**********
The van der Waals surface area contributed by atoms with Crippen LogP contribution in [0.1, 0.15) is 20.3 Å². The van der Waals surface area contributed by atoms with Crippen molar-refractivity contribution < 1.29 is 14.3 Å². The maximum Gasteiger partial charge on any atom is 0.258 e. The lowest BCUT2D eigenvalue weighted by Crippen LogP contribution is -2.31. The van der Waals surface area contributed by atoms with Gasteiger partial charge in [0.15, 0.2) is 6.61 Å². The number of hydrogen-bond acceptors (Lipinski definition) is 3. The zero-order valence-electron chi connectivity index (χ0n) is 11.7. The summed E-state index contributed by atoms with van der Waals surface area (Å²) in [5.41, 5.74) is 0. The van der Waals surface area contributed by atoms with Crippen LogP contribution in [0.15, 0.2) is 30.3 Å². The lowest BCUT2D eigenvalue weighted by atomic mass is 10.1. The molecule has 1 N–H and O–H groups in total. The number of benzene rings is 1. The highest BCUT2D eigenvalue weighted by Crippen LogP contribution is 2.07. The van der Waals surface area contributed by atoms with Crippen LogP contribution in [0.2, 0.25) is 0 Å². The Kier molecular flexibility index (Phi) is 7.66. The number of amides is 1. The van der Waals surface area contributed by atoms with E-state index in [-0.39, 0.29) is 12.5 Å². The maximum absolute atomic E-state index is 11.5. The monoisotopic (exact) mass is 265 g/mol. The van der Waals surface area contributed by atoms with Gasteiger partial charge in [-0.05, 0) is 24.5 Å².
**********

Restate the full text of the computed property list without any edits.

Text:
The van der Waals surface area contributed by atoms with Crippen LogP contribution in [0.1, 0.15) is 20.3 Å². The van der Waals surface area contributed by atoms with Crippen molar-refractivity contribution < 1.29 is 14.3 Å². The maximum Gasteiger partial charge on any atom is 0.258 e. The lowest BCUT2D eigenvalue weighted by Crippen LogP contribution is -2.31. The van der Waals surface area contributed by atoms with Gasteiger partial charge in [0.15, 0.2) is 6.61 Å². The number of hydrogen-bond acceptors (Lipinski definition) is 3. The zero-order valence-electron chi connectivity index (χ0n) is 11.7. The summed E-state index contributed by atoms with van der Waals surface area (Å²) in [5.41, 5.74) is 0. The van der Waals surface area contributed by atoms with Crippen LogP contribution in [0.15, 0.2) is 30.3 Å². The lowest BCUT2D eigenvalue weighted by atomic mass is 10.1. The molecule has 1 N–H and O–H groups in total. The number of benzene rings is 1. The highest BCUT2D eigenvalue weighted by Crippen LogP contribution is 2.07. The van der Waals surface area contributed by atoms with Crippen LogP contribution in [0.2, 0.25) is 0 Å². The Kier molecular flexibility index (Phi) is 7.66. The number of amides is 1. The van der Waals surface area contributed by atoms with E-state index in [-0.39, 0.29) is 12.5 Å². The maximum absolute atomic E-state index is 11.5. The monoisotopic (exact) mass is 265 g/mol. The van der Waals surface area contributed by atoms with Gasteiger partial charge in [-0.05, 0) is 24.5 Å².